GPL updates Region Three about its improvement plans

DPI, Guyana, Saturday, September 29, 2018

Residents of Region Three, Essequibo Islands-West Demerara were recently updated by representatives of the Guyana Power and Light Incorporated (GPL Inc.) about plans to upgrade the power company’s delivery of service.

The power utility has recently signed an agreement with the Islamic Development Bank (IsDB) for a $4.2Billion loan as part of the utility company’s Upgrade Programme, a component of its development and Expansion Programme for 2014 to 2021.

Stakeholders and Professor Isirdo Vbaldo Espinasu (standing) at the consultation process.

Part of the IsDB financing will be used to fund works at the GPL Kingston and Vreed-en-Hoop power stations. Since there will likely be an impact felt both socially and environmentally and also to satisfy the requirements for the loan, GPL has to submit an Environmental and Social Impact Assessment Report (ESIA).

The consultant conducting the ESIA for GPL, Professor Isirdo Vbaldo Espinasu met with the stakeholders of the Vreed-en-Hoop Power Station including the business community, government agencies, residents, parents and teachers in an effort to inform them of the possible disturbances that will occur when work commences and how the disturbances will be remedied.

As pointed out by stakeholders, some of the environmental issues would be air and noise pollution, Land Acquisition, removal of trees and obstruction of passage. Professor Espinasu indicated that mitigation measures include the use of low emission vehicles, water sprinkling, use of noise reduction machines, avoidance of land acquisition as much as possible – if impossible compensate owners and installation of warning signs.

Professor Espinasu also gave a brief overview of the issue affecting the utility company. Stakeholders were told that inn 2014, GPL commissioned a new 26MW power plant at Vreed-en-Hoop West Bank Demerara. According to the consultant, “The new facility was erected to address issues such as the growing demands for electricity in the Demerara/Berbice Interconnected System, frequency conversion of Demerara Power No. 2 (DP2) Kingston, retirement of Demerara Power No. 1 (DP1) Garden of Eden and strategic placement of generation to ensure that as maintenance is undertaken in the future on the transmission system, it has the ability to still deliver power in East and West Demerara and East Berbice.”

Professor Espinasu further explained that the new power plant, back then, was designed to have a total of four feeders emanating from the Station Bus. Two of which would have been linked directly to the existing West Bank and West Coast Feeders. The remaining two feeders would have been connected to each of the two 69/13.8KV set-up transformers in the existing Substation Compound.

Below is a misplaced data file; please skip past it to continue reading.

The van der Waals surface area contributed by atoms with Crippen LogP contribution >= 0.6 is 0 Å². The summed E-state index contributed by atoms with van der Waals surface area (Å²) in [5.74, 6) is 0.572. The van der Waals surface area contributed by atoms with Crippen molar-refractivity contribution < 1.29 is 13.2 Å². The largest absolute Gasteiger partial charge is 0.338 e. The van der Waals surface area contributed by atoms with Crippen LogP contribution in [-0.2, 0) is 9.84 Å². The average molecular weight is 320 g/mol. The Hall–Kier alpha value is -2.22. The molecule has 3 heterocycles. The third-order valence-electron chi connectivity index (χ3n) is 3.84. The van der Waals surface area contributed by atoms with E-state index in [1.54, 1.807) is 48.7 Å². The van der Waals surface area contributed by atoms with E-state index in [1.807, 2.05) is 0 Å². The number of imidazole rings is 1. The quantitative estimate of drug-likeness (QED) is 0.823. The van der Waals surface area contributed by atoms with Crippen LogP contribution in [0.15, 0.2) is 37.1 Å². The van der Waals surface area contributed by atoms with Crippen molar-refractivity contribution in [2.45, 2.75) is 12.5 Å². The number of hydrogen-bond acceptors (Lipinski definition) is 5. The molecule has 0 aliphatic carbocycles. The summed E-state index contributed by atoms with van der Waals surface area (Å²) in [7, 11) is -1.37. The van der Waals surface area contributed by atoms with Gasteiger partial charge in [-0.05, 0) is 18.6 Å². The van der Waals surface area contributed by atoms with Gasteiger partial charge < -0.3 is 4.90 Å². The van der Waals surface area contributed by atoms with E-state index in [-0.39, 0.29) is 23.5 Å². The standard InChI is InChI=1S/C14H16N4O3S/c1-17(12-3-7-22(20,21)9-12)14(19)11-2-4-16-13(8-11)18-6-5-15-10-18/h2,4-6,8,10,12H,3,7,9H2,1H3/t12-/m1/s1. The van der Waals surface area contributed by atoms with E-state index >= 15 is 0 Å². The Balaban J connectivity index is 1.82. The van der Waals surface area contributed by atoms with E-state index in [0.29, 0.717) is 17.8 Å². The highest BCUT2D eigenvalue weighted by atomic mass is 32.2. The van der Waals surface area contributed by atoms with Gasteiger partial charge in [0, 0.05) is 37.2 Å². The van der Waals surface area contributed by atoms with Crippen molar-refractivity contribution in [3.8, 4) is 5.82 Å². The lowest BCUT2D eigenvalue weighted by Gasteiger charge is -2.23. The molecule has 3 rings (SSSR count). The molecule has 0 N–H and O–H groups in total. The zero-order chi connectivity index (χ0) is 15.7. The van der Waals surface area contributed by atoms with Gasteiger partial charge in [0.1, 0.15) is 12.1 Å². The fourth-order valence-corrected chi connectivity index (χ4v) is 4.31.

He pointed out that the standard operation of the Vreed en Hoop Substation requires a feed from the 69KV Substation, however “as a result of the inadequate feed on the 69/13.8KV Transformer Bushing of T1 to accommodate extra cables emanating from the substation, the output from the power plant takes precedence over the substation in order to make this power available to the 69KV network for transmission,” the consultant said.

This configuration, Prof. Espinasu explained, leaves the Vreed-en-Hoop Substation out of power, and all distribution feeders would have been diverted to the power station bus bar. However due to very high circulation ground current the earthing transformer on the power plant bus cannot handle this loading, therefore, power had to be diverted to the Vreed en Hoop Substation 13.8KV bus bar where the grounding transformer can handle a larger circulating neutral current. According to Prof. Espinasu, this situation limits the output to the feeders on the West Bank and Coast, as a result of cable rating restriction, as well as restriction on the 13.8KV breaker within the substation.

Having apprised the stakeholders of the issues, the consultant then laid out the solution. He explained that remedial works will add flexibility to the transmission 69KV network, where it will provide an additional step-up transformer of similar capacity 20 MVAR, 13.8KV/69KV from which the Vreed-en-Hoop Substation can be supplied as originally design to operate. Also, all feeders will be disconnected from the generator bus, hence eliminating the need for a grounding transformer which causes several voltage transients if not adequately sized, and may eventually result in insulation breakdown of the generator unit. The Vreed-en-Hoop Substation will have the availability of more than one feeder cubicle to feed into the 13.8KV distribution networks since the tie from the power plant will no longer be necessary.

The benefits of the project once completed will allow for the efficient use of substation as a point of distribution to supply power to costumers; reduction in outages due to configuration issues; improved system stability; improved voltage regulation; more flexibility for maintenance of the critical 69KV link and Power Plant and better reliability for the Demerara/Berbice Interconnected System.

Story and Image: Gamesh Mahipaul.

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